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The National Council of Psychotherapists

Est. 1971

Contextualising trance phenomena

 

By

 

Asaf Rolef Ben-Shahar

 

‘Without context, there is no communication’ Gregory Bateson (1972).

 

If magic is about transcending natural forces and the accessible realities then hypnosis and trance are definitely non-magical. However, if magic is about applying ‘one map’ in a new context; if magic is about creating a seemingly unfathomable experience by utilizing forces, which are natural but usually inaccessible - then trancework has everything to do with magic.

 

Because all trance phenomena use naturalistic events and experiences that we are all, by virtue of being human beings, bound to experience.

 

The same physiological and psychological patterns occur within us all, only that trancework, by amplifying certain aspects of our experiences, utilizes them in specific contexts. I enjoy likening it to the star-trek ‘holodeck’, a holographic platform for the practicing and accessing of previously unavailable skills and information.

 

When the person is attentionally absorbed (in a state of ‘focused relaxation’) the experiential and experimental element of this natural psychological make-up are much easier. The therapist encourages the accessing and developing of unconscious processes while bypassing and depotentiating trance-inhibiting behaviours and cognitive/conscious processes.

 

Yesterday there was a power cut in my clinic. It was dark and cold, so I’ve lit many tea-lights. I was immediately flooded with memories, and the longer I spent in the candle-lit room, the deeper these associations became and I started daydreaming of my childhood neighbourhood (experiential absorption). When my clients arrived, the effects of the candle-lit room with each of them were indeed different but they have all responded with their own idiosyncratic and unique memory patterns, which could then be utilized into various therapeutic means. Funnily, many of the clients I saw yesterday seemed to ‘bring up’ early childhood, regressive and ‘inner child’ work.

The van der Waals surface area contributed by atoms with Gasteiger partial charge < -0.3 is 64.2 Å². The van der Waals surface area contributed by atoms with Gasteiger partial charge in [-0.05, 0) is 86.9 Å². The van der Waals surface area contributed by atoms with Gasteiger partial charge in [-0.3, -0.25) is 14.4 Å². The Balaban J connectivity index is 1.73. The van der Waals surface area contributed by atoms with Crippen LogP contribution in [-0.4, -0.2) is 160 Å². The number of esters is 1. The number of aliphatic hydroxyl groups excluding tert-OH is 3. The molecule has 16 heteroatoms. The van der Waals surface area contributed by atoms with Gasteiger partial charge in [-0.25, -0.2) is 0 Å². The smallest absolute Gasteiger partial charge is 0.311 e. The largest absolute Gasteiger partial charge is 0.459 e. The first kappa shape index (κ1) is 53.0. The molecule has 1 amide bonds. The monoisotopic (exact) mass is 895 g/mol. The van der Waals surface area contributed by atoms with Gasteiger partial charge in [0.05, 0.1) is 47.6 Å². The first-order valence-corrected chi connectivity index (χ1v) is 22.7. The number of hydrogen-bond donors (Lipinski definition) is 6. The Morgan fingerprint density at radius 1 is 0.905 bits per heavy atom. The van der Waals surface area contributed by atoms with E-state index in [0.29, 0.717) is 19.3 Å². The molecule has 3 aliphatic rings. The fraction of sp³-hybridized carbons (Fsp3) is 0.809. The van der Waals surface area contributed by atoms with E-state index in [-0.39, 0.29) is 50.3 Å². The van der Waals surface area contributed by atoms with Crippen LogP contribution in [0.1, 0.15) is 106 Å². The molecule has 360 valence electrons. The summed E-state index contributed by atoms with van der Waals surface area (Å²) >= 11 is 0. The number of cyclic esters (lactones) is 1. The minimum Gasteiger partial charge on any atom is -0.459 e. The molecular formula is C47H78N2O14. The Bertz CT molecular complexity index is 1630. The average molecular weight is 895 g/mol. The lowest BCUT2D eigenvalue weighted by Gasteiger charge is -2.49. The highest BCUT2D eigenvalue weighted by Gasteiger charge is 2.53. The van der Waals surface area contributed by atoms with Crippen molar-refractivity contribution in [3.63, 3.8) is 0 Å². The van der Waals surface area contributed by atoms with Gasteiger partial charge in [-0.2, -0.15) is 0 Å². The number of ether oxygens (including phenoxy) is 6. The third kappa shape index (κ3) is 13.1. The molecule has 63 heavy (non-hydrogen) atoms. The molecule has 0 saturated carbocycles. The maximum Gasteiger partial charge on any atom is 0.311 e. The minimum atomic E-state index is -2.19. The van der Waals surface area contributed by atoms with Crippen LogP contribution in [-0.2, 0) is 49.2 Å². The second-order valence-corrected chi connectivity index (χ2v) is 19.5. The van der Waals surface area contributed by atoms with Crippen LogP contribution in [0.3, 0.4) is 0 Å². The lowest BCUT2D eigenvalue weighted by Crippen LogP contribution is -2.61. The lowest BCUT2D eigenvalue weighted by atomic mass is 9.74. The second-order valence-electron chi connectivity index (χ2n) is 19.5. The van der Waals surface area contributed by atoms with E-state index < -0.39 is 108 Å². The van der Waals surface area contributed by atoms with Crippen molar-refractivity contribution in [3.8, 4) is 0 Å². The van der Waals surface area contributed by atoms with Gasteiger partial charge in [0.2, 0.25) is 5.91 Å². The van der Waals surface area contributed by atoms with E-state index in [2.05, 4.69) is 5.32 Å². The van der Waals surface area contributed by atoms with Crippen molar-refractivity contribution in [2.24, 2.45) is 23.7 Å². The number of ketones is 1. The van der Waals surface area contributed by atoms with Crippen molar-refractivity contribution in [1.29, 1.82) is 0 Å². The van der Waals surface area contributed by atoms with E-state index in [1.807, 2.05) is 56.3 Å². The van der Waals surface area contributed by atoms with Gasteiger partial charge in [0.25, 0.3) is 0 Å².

Unlike traditional or procedural hypnosis, where the facilitator ‘plants’ suggestion or ‘creates situations’ for the client, the Ericksonian therapist endeavours to use the natural, unique experiences of the client and just contextualise them in an experiential, absorbing manner, with the intention of using them therapeutically.


Author contact Details:

Asaf Rolef Ben-Shahar

London:  Bliss, 333 Portobello Road, W10 5SA  Tel: 020 8969 3331

St. Albans:  The Bassett Clinic, Aberfoyle House, Stapley Road, Herts AL3 5EP

01727 856687

asaf@imt.co.il
http://www.imt.co.il

 

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